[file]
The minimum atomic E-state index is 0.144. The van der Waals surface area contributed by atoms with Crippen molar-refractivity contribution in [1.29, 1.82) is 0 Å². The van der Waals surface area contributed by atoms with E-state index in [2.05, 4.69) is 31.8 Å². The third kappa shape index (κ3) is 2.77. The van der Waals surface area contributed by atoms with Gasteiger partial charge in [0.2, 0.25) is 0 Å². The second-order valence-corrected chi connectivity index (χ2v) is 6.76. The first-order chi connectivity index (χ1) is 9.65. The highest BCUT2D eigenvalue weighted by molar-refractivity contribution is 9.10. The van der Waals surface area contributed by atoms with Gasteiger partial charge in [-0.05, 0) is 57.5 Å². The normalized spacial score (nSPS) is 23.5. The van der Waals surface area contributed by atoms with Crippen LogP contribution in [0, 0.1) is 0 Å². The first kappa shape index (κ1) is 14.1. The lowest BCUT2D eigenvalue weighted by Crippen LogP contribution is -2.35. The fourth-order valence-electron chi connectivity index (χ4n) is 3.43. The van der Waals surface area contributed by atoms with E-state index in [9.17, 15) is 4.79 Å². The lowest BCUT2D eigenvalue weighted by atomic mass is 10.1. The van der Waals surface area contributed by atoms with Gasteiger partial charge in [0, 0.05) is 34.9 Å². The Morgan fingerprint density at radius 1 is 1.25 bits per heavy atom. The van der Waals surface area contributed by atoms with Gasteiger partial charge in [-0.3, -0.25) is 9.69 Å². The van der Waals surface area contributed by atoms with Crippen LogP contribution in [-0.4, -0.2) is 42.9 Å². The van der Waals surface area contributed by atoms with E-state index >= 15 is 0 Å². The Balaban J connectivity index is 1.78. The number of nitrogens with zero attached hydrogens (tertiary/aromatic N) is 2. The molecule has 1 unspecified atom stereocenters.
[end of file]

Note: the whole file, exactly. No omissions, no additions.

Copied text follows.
The minimum atomic E-state index is 0.144. The van der Waals surface area contributed by atoms with Crippen molar-refractivity contribution in [1.29, 1.82) is 0 Å². The van der Waals surface area contributed by atoms with E-state index in [2.05, 4.69) is 31.8 Å². The third kappa shape index (κ3) is 2.77. The van der Waals surface area contributed by atoms with Gasteiger partial charge in [0.2, 0.25) is 0 Å². The second-order valence-corrected chi connectivity index (χ2v) is 6.76. The first-order chi connectivity index (χ1) is 9.65. The highest BCUT2D eigenvalue weighted by molar-refractivity contribution is 9.10. The van der Waals surface area contributed by atoms with Gasteiger partial charge in [-0.05, 0) is 57.5 Å². The normalized spacial score (nSPS) is 23.5. The van der Waals surface area contributed by atoms with Crippen LogP contribution in [0, 0.1) is 0 Å². The first kappa shape index (κ1) is 14.1. The lowest BCUT2D eigenvalue weighted by Crippen LogP contribution is -2.35. The fourth-order valence-electron chi connectivity index (χ4n) is 3.43. The van der Waals surface area contributed by atoms with E-state index in [9.17, 15) is 4.79 Å². The lowest BCUT2D eigenvalue weighted by atomic mass is 10.1. The van der Waals surface area contributed by atoms with Gasteiger partial charge in [0, 0.05) is 34.9 Å². The Morgan fingerprint density at radius 1 is 1.25 bits per heavy atom. The van der Waals surface area contributed by atoms with Gasteiger partial charge in [-0.3, -0.25) is 9.69 Å². The van der Waals surface area contributed by atoms with Crippen LogP contribution in [-0.4, -0.2) is 42.9 Å². The van der Waals surface area contributed by atoms with E-state index >= 15 is 0 Å². The Balaban J connectivity index is 1.78. The number of nitrogens with zero attached hydrogens (tertiary/aromatic N) is 2. The molecule has 1 unspecified atom stereocenters.